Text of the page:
A Master of Science thesis in Chemical Engineering by Doaa Salim Samhan Alkathiri entitled, "Development of Activated Carbon Fibers for Organic Removals," submitted in November 2017. Thesis advisor is Dr. Taleb Hassan Ibrahim and thesis co-advisor is Dr. Yehya Amin El Sayed. Soft and hard copy available.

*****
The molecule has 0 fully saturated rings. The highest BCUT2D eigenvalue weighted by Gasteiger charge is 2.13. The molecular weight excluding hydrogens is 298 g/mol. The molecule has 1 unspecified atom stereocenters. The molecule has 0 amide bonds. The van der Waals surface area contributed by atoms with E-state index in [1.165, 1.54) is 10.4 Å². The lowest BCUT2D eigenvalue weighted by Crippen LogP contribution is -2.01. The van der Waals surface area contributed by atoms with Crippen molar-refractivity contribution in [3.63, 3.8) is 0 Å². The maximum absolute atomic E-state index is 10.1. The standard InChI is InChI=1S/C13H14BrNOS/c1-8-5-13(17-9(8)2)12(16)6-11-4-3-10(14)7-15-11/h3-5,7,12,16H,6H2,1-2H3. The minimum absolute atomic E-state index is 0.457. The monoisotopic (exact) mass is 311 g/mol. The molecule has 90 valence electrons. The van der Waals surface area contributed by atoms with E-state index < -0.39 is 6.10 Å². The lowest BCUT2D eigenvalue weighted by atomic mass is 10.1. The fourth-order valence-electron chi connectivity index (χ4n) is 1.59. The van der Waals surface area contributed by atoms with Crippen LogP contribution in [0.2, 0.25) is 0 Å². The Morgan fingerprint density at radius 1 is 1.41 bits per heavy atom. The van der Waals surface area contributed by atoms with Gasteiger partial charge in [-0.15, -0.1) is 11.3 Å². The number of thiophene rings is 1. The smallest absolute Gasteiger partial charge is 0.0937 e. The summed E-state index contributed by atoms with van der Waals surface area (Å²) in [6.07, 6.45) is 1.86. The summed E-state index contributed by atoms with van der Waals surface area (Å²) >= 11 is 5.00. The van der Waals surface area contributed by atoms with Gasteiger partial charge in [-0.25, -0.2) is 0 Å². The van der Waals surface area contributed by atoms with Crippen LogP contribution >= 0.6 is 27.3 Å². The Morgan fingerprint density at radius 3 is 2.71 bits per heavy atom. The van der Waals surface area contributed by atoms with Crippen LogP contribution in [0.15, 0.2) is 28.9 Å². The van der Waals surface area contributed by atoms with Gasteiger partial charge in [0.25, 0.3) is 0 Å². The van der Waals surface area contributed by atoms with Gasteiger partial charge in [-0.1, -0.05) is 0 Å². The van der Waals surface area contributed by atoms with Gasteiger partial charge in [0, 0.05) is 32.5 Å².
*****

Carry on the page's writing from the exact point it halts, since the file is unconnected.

Phenols are classified to be one of the most hazardous pollutants found in wastewater. They are discharged into rivers, lakes and seas, causing adverse effects on the enviromental and human health. Adsorption is a well-known technique used to treat wastewater. Activated carbon fibers (ACFs) are highly microporous efficient adsorbents due to their small diameters, high surface area and excellent volumetric capacity. In this work, ACFs were produced using polyacrylonitrile (PAN) fibers using different methods and tools. The fibers were stabilized initially at 250°C followed by carbonization at 850°C at a heating rate of 10°C/min and under the flow of nitrogen gas at a flow rate of 135ml/min. The carbonized fibers were subjected to physical (carbon dioxide) and chemical (potassium hydroxide) activation. The results showed that chemical activation using 3:1 ratio of KOH (wt/wt) produced fibers with a higher surface area of 2885m2/g compared to the physically activated fibers (774m2/g). The synthesized ACFs (Syn-ACFs) were compared and characterized in terms of morphology, thermal stability, composition and pore characteristics using SEM, EDS, TGA, CHN and nitrogen isotherm (Quantachrome). Bench scale batch experiments were carried out to determine and compare the adsorption efficiency, optimum parameters and the capacity of Syn-ACF and commercial ACFs (C-ACFs) for p-cresol removal. The adsorption optimum conditions using Syn-ACFs are: Syn-ACFs dosage = 1 g/l, contact time = 30 minutes, temperature = 25°C and initial pH = 4.6. The adsorption study on (Syn-ACFs) gave a higher removal efficiency of 91.0% of p-cresol compared to 71.6% (C-ACFs) at a concentration of 350ppm. In addition, the adsorption isotherms of p-cresol on C-ACFs and Syn-ACFs were found to follow the Langmuir isotherm equation; however, Syn-ACFs revealed a higher adsorption capacity (500mg/g) compared to C-ACFs (294 mg/g) at 25°C. The Syn-ACFs regeneration method was evaluated thermally at elevated temperatures and chemically using ethanol and n-hexane solvents. The thermal regeneration at 600°C achieved a higher removal efficiency of 84% compared to n-hexane (78%). The Syn-ACFs were evaluated for the treatment of produced water to ensure a removal of 71.2%. The results indicated that Syn-ACFs could be used as an efficient adsorbent for p-cresol removal in wastewater.